Production of Erythromycin With Saccharopolyspora erythraea
Wolfgang Minas

The Phenylacetyl-CoA Catabolon: Genetic, Biochemical, and Biotechnological Approaches
Jose M. Luengo, Belen Garcia, Angel Sandoval, Elsa Arias-Barrau, Sagrario Arias, Francisco Bermejo, and Elias R. Olivera

Recombinant Microorganisms for the Biosynthesis of Glycosylated Antitumor Compounds
Carmen Mendez and Jose A. Salas

Assay Methods for Detection and Quantification of Antimicrobial Metabolites Produced by Streptomyces clavuligerus
Paloma Liras and Juan F. Martin

Purification of Plasmid DNA Vectors Produced in Escherichia coli for Gene Therapy and DNA Vaccination Applications
Maria Margarida Diogo, Joao Antonio Queiroz, and Duarte Miguel F. Prazeres

Genome Breeding of an Amino Acid-Producing Corynebacterium glutamicum Mutant
Masato Ikeda, Junko Ohnishi, and Satoshi Mitsuhashi

Metabolic Activity Profiling by 13C Tracer Experiments and Mass Spectrometry in Corynebacterium glutamicum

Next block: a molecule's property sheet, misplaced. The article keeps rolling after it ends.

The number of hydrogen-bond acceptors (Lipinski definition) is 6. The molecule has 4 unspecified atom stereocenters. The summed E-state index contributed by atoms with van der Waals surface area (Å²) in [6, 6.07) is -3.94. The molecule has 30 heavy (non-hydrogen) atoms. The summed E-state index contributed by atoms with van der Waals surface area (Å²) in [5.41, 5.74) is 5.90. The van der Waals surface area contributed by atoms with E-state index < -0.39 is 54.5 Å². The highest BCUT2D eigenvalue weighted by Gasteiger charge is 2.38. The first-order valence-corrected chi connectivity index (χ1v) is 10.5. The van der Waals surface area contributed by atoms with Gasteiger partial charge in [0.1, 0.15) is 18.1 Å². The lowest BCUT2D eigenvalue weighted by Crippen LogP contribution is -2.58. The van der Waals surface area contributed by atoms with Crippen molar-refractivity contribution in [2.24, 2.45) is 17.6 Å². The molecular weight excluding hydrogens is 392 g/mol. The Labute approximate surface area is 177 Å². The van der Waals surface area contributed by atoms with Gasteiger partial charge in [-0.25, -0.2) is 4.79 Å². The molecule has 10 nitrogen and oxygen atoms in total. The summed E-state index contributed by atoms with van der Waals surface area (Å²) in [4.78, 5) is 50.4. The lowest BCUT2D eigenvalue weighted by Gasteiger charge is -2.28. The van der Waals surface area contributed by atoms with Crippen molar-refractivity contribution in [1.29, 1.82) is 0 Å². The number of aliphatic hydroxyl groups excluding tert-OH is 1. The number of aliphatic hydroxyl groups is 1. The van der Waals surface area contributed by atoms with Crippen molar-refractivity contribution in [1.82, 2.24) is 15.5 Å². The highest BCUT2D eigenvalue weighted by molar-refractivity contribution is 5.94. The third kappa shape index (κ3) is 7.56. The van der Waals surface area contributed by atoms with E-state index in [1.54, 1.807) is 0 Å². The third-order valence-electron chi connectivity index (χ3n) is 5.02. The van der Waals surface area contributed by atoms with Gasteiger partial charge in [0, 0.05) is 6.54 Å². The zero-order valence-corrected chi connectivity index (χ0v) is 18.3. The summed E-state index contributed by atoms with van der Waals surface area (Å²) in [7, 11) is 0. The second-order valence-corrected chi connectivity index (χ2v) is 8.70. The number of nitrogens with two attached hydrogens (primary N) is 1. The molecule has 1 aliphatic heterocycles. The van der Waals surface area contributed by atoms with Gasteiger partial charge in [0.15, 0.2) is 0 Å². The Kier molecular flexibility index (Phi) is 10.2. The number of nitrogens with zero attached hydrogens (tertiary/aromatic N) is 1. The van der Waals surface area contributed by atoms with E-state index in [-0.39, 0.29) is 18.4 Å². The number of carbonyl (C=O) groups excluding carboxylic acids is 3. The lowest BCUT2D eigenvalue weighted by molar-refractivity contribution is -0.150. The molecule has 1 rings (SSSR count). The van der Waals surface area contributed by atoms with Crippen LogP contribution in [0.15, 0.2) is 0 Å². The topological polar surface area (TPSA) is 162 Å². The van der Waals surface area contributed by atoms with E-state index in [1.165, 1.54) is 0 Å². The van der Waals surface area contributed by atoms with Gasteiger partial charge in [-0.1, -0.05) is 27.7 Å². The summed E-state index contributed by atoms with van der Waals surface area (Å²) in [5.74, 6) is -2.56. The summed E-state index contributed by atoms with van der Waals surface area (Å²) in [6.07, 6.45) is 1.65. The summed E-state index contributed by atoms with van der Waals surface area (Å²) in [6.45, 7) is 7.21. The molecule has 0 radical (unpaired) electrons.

Christoph Wittmann and Elmar Heinzle

Protein and Vitamin Production in Bacillus megaterium
Heiko Barg, Marco Malten, Martina Jahn, and Dieter Jahn

Strategies for Large-Scale Production of Recombinant Proteins in Filamentous Fungi
Heidi Sisniega, Jose-Luis del Rio, Maria-Jose Amaya, and Ignacio Faus

Strain and Culture Conditions Improvement for b-Carotene Production With Mucor
Enrique A. Iturriaga, Tamas Papp, Jesper Breum,Jose Arnau, and Arturo P. Eslava

Xanthophylls in Fungi: Metabolic Engineering of the Astaxanthin Biosynthetic Pathway in Xanthophyllomyces dendrorhous
Hans Visser, Gerhard Sandmann, and Jan C. Verdoes

Methodologies for the Analysis of Fungal Carotenoids
Paul D. Fraser and Peter M. Bramley

Insertional Mutagenesis in the Vitamin B2 Producer Fungus Ashbya gossypii